It's also disheartening that many women who have never had children go on and on giving advice about pretty much something they know nothing about. They have no shame. They rant and rave about having to pay for this and pay for that simply because they are unsatisfied with the lives they have chosen to leave. Choices for some women are not so clear cut. Yet, these people just go on and on about stay at home moms or housewives being nothing but a drain on society. Once again, many of these types have never had kids and therefore don't understand the raising a child doesn't end when they are old enough for you to go back to work. It's pretty much a life long process. Maybe we're all lucky they haven't had kids because mostly they would become the type of parent whose kids end up in trouble later in life.

  • 0

    tmarie

    Helen, plenty of women out there work as care givers, teachers, foster parents... who haven't given birth, can't give birth or don't want to. The old "you don't have kids so you opinion is invalid" is old, dated and very untrue. You don't have to be an artist to appreciate or criticize art, the same can be said for teachers, movie directors, designers and... parents. If anyone "has no shame" wouldn't it be the posters who consistently moan about this on such types of threads rather than actually contribute anything.?

  • -1

    DP812

    @cleo, I suggest you do some research on the term "devil-wives." It's not always a matter of mothers choosing not to work, but sometimes a matter of society stigmatizing working mothers. Add in problems with adequate childcare plus the ridiculous demands Japan places on its workforce and there are many families who probably find it more feasible to have a parent stay home with the children.

  • 3

    cleo

    the term "devil-wives."

    Tried googling it, it comes up in three references, all to the same article, plus one tweet also about the same article. One article does not a social phenomenon make.

    Googling the Japanese 鬼嫁turns up blogs written by ladies chortling about what a good time they're having doing what they like (not working) and more blogs written by/for men about wives who nag/control/manipulate - again, no mention of working wives being bad or stigmatised.

    there are many families who probably find it more feasible to have a parent stay home with the children

    Of course there are, and not only because of 'ridiculous demands' placed on the workforce. If you read my 8:57 post again, you will see that I am not talking about mothers (who I think have every right to stay home with their kids, and should be given help to do so) but the sengyo shufu with no kids who has no reason to stay home yet chooses not to work; if she can afford to stay home, she can afford to pay her own pension premiums and health insurance, and instead of enjoying tax breaks for his 'dependent' wife, hubby can afford to pay her share of local taxes, rather than sponging on those who cannot afford to stay home.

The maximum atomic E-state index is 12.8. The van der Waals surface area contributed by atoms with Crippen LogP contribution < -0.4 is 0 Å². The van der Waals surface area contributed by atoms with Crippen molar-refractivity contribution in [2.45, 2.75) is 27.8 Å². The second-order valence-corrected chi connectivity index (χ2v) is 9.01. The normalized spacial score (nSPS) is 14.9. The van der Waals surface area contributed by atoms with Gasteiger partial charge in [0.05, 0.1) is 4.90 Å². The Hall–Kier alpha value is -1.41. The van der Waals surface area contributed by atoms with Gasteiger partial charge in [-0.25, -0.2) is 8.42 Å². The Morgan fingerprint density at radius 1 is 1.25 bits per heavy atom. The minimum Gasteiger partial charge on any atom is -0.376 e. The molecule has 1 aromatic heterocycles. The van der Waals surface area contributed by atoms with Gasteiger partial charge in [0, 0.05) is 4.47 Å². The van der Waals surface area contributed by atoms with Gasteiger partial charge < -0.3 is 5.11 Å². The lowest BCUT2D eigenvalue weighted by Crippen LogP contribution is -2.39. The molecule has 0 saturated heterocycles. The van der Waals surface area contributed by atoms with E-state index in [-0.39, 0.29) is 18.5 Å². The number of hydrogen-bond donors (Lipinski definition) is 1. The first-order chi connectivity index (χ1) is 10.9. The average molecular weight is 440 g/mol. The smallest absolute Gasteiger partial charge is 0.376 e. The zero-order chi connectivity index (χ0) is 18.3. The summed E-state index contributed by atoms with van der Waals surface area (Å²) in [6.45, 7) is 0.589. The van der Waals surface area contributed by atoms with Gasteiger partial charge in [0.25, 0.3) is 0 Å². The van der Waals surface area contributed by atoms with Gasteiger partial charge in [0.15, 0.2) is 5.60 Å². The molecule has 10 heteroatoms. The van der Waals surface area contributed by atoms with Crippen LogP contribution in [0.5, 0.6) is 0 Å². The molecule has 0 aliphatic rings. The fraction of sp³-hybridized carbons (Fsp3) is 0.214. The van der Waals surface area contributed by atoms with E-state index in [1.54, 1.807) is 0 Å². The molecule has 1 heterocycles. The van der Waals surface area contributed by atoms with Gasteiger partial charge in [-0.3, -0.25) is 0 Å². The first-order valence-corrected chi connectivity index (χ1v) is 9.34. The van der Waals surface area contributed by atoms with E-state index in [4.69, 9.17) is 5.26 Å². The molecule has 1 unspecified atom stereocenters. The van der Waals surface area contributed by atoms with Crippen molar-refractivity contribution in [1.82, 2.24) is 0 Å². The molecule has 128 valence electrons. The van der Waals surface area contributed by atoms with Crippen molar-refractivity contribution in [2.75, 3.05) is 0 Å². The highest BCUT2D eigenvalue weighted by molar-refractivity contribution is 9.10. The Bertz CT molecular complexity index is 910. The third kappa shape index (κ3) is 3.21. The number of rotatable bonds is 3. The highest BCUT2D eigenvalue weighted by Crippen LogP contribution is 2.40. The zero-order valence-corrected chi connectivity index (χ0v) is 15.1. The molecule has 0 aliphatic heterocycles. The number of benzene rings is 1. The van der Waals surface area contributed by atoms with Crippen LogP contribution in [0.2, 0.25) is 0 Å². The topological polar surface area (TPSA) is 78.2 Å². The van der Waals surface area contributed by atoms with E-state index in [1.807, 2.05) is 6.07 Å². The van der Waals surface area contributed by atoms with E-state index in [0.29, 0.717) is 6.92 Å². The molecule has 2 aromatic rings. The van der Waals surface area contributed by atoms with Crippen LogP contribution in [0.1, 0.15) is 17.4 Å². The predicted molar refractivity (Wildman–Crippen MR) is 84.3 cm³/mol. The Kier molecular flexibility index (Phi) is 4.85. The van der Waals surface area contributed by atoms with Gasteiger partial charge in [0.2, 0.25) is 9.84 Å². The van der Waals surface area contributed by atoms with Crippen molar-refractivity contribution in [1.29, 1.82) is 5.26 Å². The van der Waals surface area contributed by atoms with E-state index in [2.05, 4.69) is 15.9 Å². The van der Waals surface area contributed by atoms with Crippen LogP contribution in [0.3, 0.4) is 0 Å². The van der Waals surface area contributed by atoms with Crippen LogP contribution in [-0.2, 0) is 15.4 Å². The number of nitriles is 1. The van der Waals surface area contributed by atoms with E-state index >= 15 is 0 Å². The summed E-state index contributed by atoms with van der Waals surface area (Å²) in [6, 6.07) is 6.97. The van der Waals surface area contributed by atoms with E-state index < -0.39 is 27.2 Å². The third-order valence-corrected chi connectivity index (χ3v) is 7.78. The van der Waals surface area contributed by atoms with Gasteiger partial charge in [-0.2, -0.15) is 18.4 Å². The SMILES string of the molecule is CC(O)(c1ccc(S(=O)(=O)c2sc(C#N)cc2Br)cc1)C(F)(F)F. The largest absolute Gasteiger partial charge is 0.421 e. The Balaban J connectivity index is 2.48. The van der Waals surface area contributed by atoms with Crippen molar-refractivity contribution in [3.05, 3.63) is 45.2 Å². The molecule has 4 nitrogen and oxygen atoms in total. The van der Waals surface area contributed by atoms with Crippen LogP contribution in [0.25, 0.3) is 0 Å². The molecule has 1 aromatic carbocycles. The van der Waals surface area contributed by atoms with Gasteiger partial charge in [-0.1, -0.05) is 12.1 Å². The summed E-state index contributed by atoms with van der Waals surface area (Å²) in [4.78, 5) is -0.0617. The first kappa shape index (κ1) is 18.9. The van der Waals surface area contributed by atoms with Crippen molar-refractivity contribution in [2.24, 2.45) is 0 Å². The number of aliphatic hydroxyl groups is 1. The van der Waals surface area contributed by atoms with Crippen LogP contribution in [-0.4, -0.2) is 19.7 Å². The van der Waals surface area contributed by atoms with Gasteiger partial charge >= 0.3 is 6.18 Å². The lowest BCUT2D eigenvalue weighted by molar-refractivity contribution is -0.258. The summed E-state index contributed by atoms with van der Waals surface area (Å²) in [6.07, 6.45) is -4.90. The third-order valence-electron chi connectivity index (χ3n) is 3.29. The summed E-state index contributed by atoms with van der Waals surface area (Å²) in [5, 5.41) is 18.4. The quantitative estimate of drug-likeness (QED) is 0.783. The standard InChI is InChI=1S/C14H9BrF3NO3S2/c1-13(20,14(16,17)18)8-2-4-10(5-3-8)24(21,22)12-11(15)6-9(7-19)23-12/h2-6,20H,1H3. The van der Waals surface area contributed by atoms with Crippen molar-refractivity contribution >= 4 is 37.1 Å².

• 1

    lwsydney

    Economy AND Society need this.

  • 0

    tmarie

    Well said Cleo!!

  • 0

    DP812

    My apologies, cleo. I thought you were referring to stay-at-home moms.

  • 0

    JaneM

    This tax code was introduced when the population of Japan was growing rapidly and it was designed to support families where one member (usually the wife) would stay at home to take care of children or aged parents. However, the demographic structure has changed and the society cannot afford to have full-bodied women to stay home for no obvious reasons. Yet, there are many things which need to change before Japanese women (and the foreign women who are willing to work in Japan) can become a significant part of the workforce here – social expectations, corporal attitude, facilities and understanding which support working mothers or housewives taking care of aging parents are the most important though only some of the challenges to be dealt with. Monthly child allowance should be provided to families with young children, too.

    I personally cannot see why couples who have no choice but to work for double income even when they have young children should support (though indirectly) the lower tax rates for single-income families that can afford their single income life even when the wife of that family has no reason to stay home.

    Along a different line of thought, in order to promote spending, it is necessary to make sure that more people/families have enough disposable income. Lower tax rates for single income families do not contribute much to the increase of income available for immediate use while double income might well do so.

  • 2

    JaneM

    Heln_Monk,

    I should disagree with your post as the discussion here is about the women who do not have aging parents or young children to take care of but still choose to stay at home and enjoy their life. The husbands of such women get tax breaks because their wives have chosen to enjoy their lives. At the same time families with young children choose the double income option, hard as it is in present-day Japan, and have to support the all-for-joy life of those who have no reason to stay home but still do.

  • 0

    tmarie

    Well said Jane!

  • 0

    Tessa

    Once again, many of these types have never had kids and therefore don't understand the raising a child doesn't end when they are old enough for you to go back to work. It's pretty much a life long process.

    Frankly, if I had kids who needed me for the rest of their lives, I'd regard myself as a complete failure as a parent.

  • 0

    tmarie

    Well said Tessa!